U.S. Senate approves resolution honoring MAX attack victims

U.S. Senate approves resolution honoring MAX attack victims

'This resolution properly honors their bravery in confronting hate and commits all of us as Americans to fighting hate, violence and terrorism every chance we get.'

U.S. Sens. Ron Wyden and Jeff Merkley praised the Senate's unanimous passage Thursday of a joint resolution honoring Oregon's Rick Best, Taliesin Myrddin Namkai-Meche and Micah David-Cole Fletcher, victims of a May 26 attack on a MAX train in Northeast Portland.

Best and Namkai-Meche were fatally stabbed when they clashed with a 35-year-old man who had been shouting at two young women, one African-American and the other a Muslim, on the train. Fletcher was seriously wounded in the attack.

Jeremy J. Christian faces aggravated murder, assault, menacing and attempted aggravated murder charges in connection with the afternoon attack. In court on Wednesday, June 7, Christian again shouted that he was "not guilty," claiming that he was defending himself when he was confronted by the three men on the crowded train.

Portland police detectives reviewed cell phone videos and TriMet security video of the incident and reported in a probable cause statement that Christian appeared to be drinking sangria wine from a container he was carrying, and shouted several times at the two young women. He also used a knife with a nearly 4-inch blade to stab the three men during a confrontation.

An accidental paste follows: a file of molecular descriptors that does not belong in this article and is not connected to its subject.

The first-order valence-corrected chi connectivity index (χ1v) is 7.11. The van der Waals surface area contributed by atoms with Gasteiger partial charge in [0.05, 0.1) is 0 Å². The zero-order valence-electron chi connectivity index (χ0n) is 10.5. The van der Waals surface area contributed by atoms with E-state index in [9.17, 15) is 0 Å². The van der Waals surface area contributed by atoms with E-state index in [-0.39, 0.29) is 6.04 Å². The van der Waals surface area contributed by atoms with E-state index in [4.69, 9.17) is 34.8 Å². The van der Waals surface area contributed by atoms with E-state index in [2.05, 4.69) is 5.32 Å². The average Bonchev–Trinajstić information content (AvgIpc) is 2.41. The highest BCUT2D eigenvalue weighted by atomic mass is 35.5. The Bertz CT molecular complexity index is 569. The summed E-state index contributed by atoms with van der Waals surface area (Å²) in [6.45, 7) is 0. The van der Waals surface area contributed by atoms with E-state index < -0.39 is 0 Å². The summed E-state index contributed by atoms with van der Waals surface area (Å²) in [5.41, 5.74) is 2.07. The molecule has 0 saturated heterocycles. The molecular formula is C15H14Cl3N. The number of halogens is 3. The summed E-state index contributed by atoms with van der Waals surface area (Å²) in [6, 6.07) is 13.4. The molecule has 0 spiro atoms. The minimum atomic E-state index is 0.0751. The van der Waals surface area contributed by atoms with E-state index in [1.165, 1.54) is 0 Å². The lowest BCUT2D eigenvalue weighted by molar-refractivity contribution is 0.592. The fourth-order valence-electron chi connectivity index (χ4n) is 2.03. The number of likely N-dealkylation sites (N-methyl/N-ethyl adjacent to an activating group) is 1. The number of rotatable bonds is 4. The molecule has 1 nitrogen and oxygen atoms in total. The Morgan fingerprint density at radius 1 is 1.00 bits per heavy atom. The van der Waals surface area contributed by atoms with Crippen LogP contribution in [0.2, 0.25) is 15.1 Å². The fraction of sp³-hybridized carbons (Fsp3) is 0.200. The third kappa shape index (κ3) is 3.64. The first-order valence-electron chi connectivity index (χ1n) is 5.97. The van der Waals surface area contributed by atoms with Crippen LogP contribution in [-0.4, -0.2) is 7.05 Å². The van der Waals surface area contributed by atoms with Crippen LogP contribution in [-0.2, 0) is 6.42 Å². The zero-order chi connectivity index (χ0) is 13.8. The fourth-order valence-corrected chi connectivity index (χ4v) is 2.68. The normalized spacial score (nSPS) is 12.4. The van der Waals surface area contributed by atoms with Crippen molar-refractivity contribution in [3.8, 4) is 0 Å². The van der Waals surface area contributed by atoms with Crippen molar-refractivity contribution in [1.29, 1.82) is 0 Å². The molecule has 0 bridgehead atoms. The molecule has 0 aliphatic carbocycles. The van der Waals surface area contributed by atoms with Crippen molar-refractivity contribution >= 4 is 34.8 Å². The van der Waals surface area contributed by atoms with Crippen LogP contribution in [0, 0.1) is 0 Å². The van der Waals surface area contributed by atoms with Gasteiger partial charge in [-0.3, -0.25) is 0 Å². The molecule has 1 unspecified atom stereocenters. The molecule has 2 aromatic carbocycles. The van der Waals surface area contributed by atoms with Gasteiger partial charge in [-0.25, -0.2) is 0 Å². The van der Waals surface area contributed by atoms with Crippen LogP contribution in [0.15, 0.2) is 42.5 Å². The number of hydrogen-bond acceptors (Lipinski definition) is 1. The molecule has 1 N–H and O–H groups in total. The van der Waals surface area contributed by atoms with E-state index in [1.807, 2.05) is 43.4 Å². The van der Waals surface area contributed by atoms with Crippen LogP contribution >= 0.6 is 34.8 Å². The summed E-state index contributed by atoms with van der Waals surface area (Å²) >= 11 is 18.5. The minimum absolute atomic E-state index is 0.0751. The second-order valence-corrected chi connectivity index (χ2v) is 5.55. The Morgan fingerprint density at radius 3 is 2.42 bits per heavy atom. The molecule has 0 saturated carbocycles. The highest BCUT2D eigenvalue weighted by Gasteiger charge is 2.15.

After he was captured by police as he ran from the Hollywood Transit Center in Northeast Portland, Christian said he was "happy" he stabbed the men. "Get stabbed in your neck if you hate free speech," Christian said while riding in the back of a police car equipped with video cameras. "I hope they all died. I'm going to say that on the stand. I'm a patriot and I hope everyone I stabbed died."

'Oregon came together'

Oregon's entire Congressional delegation supported the resolution honoring victims of the attack.

"These three Oregonians stood up courageously against terrorism — and for core American values of tolerance and freedom," Wyden said June 8 after passage of S.J. Res. 45. "This resolution properly honors their bravery in confronting hate and commits all of us as Americans to fighting hate, violence and terrorism every chance we get."

"What happened on that train was a horrific act of hate," Merkley said. "But in the days that followed, Oregon came together with a message: While there is evil in this world, there is still far more goodness — the same goodness that Rick, and Taliesin, and Micah bravely exhibited on that train. This resolution recognizes that, and I thank my colleagues for joining with me to honor these heroes."

The four-page resolution was adopted by unanimous consent. It goes to the U.S. House for its consideration. If approved, it would be sent to the president for his signature.